- Once Loan Two is paid off, you’d roll over its payments ($111 + $56) to Loan Three’s minimum payment, equaling $494.
- And once Loan Three is paid off, Loan One gets the entire $700 monthly payment until it’s paid off and you’re free of student loan debt.
So how much can this save? Using Unbury.us, making just the minimum payments would free you from debt in July 2027. But adding the $56 and using the debt avalanche method would result in you knocking out Loan Two in June 2023. And you’d be completely out of debt by June 2026 — 13 months early.
As for debt snowball, it focuses on paying your smallest balances first. This is certainly good for motivation, but it won’t always be as useful in paying your debt off faster.
5. Apply bonuses, birthday money, and tax refunds to your loans
Another way to win the fight against high interest rates is to make large extra payments that go straight to your principal balance. And what better way to do that than with money that you weren’t planning on having in the first place?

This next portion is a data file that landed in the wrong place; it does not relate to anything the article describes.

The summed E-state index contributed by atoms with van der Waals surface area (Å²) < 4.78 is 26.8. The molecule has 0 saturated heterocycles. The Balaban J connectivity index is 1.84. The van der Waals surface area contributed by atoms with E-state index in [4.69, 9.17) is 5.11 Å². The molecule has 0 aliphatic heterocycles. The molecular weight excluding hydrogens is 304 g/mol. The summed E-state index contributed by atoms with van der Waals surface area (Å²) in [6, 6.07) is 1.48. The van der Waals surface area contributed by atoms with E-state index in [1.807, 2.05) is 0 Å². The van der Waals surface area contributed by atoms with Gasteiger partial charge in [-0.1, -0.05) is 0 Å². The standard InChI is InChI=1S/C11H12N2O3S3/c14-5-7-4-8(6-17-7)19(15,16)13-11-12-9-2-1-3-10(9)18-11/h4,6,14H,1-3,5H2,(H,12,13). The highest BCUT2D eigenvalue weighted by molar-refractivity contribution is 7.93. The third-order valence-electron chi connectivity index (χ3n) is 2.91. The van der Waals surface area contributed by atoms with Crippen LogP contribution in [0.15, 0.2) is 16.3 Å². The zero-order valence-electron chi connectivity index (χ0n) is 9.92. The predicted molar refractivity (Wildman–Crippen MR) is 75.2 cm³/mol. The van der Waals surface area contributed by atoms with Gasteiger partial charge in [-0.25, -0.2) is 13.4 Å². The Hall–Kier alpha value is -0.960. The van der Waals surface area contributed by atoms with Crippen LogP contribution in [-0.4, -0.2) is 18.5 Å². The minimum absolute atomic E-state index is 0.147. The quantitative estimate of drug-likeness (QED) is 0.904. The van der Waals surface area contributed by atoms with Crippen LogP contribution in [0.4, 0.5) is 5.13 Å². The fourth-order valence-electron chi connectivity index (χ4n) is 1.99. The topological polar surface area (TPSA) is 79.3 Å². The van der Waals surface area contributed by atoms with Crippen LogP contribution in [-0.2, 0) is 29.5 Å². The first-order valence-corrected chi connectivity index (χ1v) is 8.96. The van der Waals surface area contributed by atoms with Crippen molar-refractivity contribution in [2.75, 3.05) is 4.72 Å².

And if you really don’t like the idea of giving up hard-earned bonus money, birthday cash, or tax refunds to your student loans, then you can always split it up. Assign some percentage of extra money to your student loans, and then do whatever you please with the rest.
Bonus: Extreme student loan debt repayment methods
Now, let’s dig into some more extreme student loan repayment methods. In short bursts, they might help you make a huge amount of progress.
Decrease your expenses as much as possible
The first thing is to evaluate your lifestyle. What are you willing to get rid of?
For example, you could downgrade your home, apartment, or car. You could cook more and eat out less. Even a short-term shopping ban can help.
Once you’ve decided how to decrease your expenses, apply all the extra money to your student loans.
Add all pay increases or extra money in your budget to your loans
Recently get a pay raise? Congratulations! Instead of using it to upgrade your lifestyle, why not put all the extra cash straight towards your student loan debt?